Report on UC Davis pepper spray incident can be released with redactions, judge rules

UC Davis Police Lt. John Pike pepper sprays demonstrators who had linked arms and were preventing attempts by the police to remove arrested protesters.
Jasna Hodzic/Courtesy
UC Davis Police Lt. John Pike pepper sprays demonstrators who had linked arms and were preventing attempts by the police to remove arrested protesters.

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An Alameda County Superior Court judge ruled on Wednesday to allow the UC to release the portions of a widely anticipated report on the Nov. 18 UC Davis pepper spray incident that were still pending a court decision.

In issuing the ruling, Judge Evelio Grillo rejected attempts by the Federated University Police Officers Association to keep portions of the report sealed. The police union has claimed that disclosing the report would reveal confidential personnel information. In the ruling, Grillo stated that all names of  the UC Davis police officers involved in the pepper spraying could be redacted, except that of Lt. John Pike — who pepper-sprayed campus protesters at point-blank range — and then-Police Chief Annette Spicuzza.

However, according to UC spokesperson Brooke Converse, the ruling requires the UC to delay releasing the report for at least 21 days to give time for the union to appeal the ruling. Converse said that while she has not read the report, there are many portions describing police conduct on Nov. 18 and recommendations regarding police procedures made to the UC Davis Police Department that the union argues should be kept sealed.

“There are huge sections of the report that (the union) doesn’t want released having to do with what police were doing and how they conducted themselves,” she said. “If the ruling is appealed, then there will be another process.”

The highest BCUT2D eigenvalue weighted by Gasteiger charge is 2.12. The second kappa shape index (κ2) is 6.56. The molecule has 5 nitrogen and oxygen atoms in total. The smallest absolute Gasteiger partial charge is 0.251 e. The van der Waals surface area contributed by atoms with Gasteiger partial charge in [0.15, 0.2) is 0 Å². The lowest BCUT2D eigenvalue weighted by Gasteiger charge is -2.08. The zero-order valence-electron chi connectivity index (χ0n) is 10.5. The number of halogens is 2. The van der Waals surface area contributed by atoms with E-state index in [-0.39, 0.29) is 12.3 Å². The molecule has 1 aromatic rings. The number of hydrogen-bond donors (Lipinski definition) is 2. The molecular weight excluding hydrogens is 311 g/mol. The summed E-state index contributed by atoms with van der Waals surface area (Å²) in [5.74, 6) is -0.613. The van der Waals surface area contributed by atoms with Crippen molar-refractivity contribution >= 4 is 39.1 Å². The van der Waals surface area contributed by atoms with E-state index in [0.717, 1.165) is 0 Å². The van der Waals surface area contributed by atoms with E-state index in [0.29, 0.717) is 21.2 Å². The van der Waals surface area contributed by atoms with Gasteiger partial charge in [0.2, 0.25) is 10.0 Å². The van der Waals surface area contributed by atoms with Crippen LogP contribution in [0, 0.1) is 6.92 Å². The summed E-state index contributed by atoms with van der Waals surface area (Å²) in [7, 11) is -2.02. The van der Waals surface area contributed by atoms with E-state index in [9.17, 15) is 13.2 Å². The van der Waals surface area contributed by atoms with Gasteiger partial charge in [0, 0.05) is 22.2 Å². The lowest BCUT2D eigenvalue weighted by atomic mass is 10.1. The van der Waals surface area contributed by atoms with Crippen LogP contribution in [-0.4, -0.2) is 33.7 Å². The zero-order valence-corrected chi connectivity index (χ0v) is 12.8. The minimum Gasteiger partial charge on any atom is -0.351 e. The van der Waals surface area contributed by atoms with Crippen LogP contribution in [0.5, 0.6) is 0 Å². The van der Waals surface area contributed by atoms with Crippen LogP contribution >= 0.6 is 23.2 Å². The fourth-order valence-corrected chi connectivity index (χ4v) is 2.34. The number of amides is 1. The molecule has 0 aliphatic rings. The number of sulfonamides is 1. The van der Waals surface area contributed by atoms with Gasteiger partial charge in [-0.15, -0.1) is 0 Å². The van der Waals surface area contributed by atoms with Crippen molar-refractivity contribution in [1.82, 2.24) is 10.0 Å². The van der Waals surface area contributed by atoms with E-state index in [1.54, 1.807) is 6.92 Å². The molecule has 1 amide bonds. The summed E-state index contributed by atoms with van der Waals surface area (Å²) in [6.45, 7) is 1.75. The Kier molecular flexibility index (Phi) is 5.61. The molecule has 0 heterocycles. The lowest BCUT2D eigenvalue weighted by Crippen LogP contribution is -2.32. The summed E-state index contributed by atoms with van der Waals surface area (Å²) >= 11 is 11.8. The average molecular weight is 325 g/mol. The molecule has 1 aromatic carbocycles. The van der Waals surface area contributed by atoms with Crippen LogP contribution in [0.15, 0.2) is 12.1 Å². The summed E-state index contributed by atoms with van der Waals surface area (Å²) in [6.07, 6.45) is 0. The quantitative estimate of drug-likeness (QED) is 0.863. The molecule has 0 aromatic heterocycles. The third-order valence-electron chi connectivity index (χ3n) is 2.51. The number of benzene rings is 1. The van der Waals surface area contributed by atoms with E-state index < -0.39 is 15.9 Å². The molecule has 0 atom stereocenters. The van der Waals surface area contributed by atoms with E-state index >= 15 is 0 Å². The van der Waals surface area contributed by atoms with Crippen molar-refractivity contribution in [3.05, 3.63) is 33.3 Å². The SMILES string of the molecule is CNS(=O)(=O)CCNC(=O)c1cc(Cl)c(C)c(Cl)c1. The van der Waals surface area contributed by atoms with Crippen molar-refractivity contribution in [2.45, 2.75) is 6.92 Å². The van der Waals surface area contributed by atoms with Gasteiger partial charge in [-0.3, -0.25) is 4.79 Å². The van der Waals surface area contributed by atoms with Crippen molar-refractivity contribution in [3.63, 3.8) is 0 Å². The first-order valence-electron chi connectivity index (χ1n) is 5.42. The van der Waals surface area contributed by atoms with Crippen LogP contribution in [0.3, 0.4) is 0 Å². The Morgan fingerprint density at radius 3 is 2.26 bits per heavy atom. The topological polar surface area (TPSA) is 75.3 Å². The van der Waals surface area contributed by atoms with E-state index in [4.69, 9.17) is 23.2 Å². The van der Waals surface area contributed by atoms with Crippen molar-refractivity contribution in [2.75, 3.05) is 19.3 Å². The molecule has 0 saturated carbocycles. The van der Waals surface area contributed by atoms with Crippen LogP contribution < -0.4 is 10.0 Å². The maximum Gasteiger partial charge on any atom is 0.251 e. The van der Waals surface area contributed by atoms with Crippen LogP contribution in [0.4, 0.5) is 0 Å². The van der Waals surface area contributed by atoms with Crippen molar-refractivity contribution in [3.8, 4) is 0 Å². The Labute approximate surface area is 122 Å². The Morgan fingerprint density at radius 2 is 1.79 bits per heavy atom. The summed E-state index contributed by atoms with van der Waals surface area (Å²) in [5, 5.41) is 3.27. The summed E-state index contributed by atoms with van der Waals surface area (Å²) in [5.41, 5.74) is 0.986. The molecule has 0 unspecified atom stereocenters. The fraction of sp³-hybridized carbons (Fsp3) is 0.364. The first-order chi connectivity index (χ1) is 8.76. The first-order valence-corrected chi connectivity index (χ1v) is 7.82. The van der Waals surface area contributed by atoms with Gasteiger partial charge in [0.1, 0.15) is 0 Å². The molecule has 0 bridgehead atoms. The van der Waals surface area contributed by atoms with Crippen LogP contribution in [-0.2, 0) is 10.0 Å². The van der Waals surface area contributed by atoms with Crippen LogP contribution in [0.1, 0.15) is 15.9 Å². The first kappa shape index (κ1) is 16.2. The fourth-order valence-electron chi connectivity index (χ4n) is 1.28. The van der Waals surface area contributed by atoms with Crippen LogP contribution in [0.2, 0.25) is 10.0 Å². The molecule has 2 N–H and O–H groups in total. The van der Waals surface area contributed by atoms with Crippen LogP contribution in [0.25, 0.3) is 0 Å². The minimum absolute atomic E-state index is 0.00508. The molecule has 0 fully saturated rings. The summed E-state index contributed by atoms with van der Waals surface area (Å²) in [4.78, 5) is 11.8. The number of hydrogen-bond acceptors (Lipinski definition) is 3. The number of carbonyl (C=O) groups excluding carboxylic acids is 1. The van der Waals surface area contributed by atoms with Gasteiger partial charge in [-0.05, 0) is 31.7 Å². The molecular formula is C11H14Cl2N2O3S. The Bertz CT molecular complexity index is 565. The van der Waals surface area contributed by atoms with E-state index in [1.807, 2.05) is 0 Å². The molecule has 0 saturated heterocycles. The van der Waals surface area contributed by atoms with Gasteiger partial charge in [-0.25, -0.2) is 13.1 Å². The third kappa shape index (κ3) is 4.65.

Following the pepper spray incident, UC President Mark Yudof requested that the consulting company Kroll Associates prepare a report on the event. He later announced that a task force headed by former California Supreme Court Justice Cruz Reynoso would review the findings of the Kroll report and “based on available information, assign responsibility for the events of Nov. 18,” according to a Dec. 5 letter. The task force report was originally scheduled to be publicly released March 6 but was delayed at the request of the union.

Grillo has permitted the immediate release of portions of the report that do not deal with police conduct. But because such a report would require extensive redactions, Converse said that UC General Counsel Charles Robinson would talk with Reynoso before deciding to release those portions.

“Judge Grillo said UC retains discretion on the timing and form of release of the reports. We will confer with Justice Reynoso about when and how the reports will be released to the UC Davis community and the general public,” Robinson said in a statement released Wednesday afternoon.

Converse added that when released, one-fourth to one-third of the full task force’s report would be redacted. About half of the report prepared by Kroll Associates — which the task force report uses as an appendix — would also be redacted.

On March 16, Grillo ruled that some parts of the task force report could be released but postponed ruling on portions that union lawyers still had not read until Wednesday.

John Bakhit, one of the attorneys representing the union, said he is content with Grillo’s decision to support the union’s request of redacting most officers’ names, but said that he still believes the portions of the report describing police “personnel” matters should be protected.

“As we saw today, this is not a black and white issue,” Bakhit said. “We will talk with our clients to before deciding to file an appeal or not.”

According to a statement, Robinson, Reynoso and Yudof “remain committed” to making the full task force report and the Kroll report accessible to the public. Robinson said in the statement that he hopes the names Grillo has ruled can be redacted will ultimately be made public.

“Sharing and discussing the task force report with the UC Davis community — students, faculty and staff — is a vitally important step toward healing and understanding,” he said in the statement.

Amruta Trivedi is the lead academics and administration reporter.

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